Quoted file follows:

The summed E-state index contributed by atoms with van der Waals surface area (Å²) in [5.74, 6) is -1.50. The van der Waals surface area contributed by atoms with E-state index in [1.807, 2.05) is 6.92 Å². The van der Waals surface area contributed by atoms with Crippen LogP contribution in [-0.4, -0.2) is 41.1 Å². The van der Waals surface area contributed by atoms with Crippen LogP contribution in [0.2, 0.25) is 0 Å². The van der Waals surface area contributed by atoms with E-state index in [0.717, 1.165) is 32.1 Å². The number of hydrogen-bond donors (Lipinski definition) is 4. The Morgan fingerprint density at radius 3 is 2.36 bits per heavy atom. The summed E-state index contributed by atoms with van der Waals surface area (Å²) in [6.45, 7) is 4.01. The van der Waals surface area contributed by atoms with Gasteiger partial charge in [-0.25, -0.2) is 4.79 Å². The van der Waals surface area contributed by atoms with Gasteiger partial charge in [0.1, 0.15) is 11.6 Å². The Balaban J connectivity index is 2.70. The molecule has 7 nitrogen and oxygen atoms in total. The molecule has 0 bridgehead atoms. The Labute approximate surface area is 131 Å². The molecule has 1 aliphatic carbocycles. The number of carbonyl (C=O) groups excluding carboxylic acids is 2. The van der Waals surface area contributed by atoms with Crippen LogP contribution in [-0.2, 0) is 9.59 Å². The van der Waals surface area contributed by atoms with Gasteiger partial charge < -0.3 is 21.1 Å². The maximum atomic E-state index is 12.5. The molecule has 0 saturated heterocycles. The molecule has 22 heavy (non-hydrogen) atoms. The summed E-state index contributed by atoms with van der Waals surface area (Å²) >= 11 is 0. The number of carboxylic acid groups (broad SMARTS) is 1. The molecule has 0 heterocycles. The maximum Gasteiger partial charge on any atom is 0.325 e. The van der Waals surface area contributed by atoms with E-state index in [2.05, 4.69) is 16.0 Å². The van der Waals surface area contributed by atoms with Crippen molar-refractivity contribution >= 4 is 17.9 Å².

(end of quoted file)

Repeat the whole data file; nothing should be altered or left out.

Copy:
The summed E-state index contributed by atoms with van der Waals surface area (Å²) in [5.74, 6) is -1.50. The van der Waals surface area contributed by atoms with E-state index in [1.807, 2.05) is 6.92 Å². The van der Waals surface area contributed by atoms with Crippen LogP contribution in [-0.4, -0.2) is 41.1 Å². The van der Waals surface area contributed by atoms with Crippen LogP contribution in [0.2, 0.25) is 0 Å². The van der Waals surface area contributed by atoms with E-state index in [0.717, 1.165) is 32.1 Å². The number of hydrogen-bond donors (Lipinski definition) is 4. The Morgan fingerprint density at radius 3 is 2.36 bits per heavy atom. The summed E-state index contributed by atoms with van der Waals surface area (Å²) in [6.45, 7) is 4.01. The van der Waals surface area contributed by atoms with Gasteiger partial charge in [-0.25, -0.2) is 4.79 Å². The van der Waals surface area contributed by atoms with Gasteiger partial charge in [0.1, 0.15) is 11.6 Å². The Balaban J connectivity index is 2.70. The molecule has 7 nitrogen and oxygen atoms in total. The molecule has 0 bridgehead atoms. The Labute approximate surface area is 131 Å². The molecule has 1 aliphatic carbocycles. The number of carbonyl (C=O) groups excluding carboxylic acids is 2. The van der Waals surface area contributed by atoms with Crippen LogP contribution in [-0.2, 0) is 9.59 Å². The van der Waals surface area contributed by atoms with Gasteiger partial charge < -0.3 is 21.1 Å². The maximum atomic E-state index is 12.5. The molecule has 0 saturated heterocycles. The molecule has 22 heavy (non-hydrogen) atoms. The summed E-state index contributed by atoms with van der Waals surface area (Å²) >= 11 is 0. The number of carboxylic acid groups (broad SMARTS) is 1. The molecule has 0 heterocycles. The maximum Gasteiger partial charge on any atom is 0.325 e. The van der Waals surface area contributed by atoms with E-state index in [2.05, 4.69) is 16.0 Å². The van der Waals surface area contributed by atoms with Crippen molar-refractivity contribution >= 4 is 17.9 Å².